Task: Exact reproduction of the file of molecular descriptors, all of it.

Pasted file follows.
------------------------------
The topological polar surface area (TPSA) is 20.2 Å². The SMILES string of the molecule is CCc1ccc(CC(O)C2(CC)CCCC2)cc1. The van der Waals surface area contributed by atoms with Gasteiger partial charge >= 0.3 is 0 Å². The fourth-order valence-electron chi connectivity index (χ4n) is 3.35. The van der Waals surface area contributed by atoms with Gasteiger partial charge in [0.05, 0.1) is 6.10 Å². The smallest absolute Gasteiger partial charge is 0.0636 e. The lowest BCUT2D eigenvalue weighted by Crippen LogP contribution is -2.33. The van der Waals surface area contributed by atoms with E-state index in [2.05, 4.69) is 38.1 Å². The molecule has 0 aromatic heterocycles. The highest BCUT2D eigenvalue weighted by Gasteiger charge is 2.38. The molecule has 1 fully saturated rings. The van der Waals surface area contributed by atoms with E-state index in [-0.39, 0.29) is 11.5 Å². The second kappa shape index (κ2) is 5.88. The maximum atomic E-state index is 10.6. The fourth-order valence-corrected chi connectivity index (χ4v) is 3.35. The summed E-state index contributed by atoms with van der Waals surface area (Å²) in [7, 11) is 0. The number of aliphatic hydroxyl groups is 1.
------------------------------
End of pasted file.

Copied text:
The topological polar surface area (TPSA) is 20.2 Å². The SMILES string of the molecule is CCc1ccc(CC(O)C2(CC)CCCC2)cc1. The van der Waals surface area contributed by atoms with Gasteiger partial charge >= 0.3 is 0 Å². The fourth-order valence-electron chi connectivity index (χ4n) is 3.35. The van der Waals surface area contributed by atoms with Gasteiger partial charge in [0.05, 0.1) is 6.10 Å². The smallest absolute Gasteiger partial charge is 0.0636 e. The lowest BCUT2D eigenvalue weighted by Crippen LogP contribution is -2.33. The van der Waals surface area contributed by atoms with E-state index in [2.05, 4.69) is 38.1 Å². The molecule has 0 aromatic heterocycles. The highest BCUT2D eigenvalue weighted by Gasteiger charge is 2.38. The molecule has 1 fully saturated rings. The van der Waals surface area contributed by atoms with E-state index in [-0.39, 0.29) is 11.5 Å². The second kappa shape index (κ2) is 5.88. The maximum atomic E-state index is 10.6. The fourth-order valence-corrected chi connectivity index (χ4v) is 3.35. The summed E-state index contributed by atoms with van der Waals surface area (Å²) in [7, 11) is 0. The number of aliphatic hydroxyl groups is 1.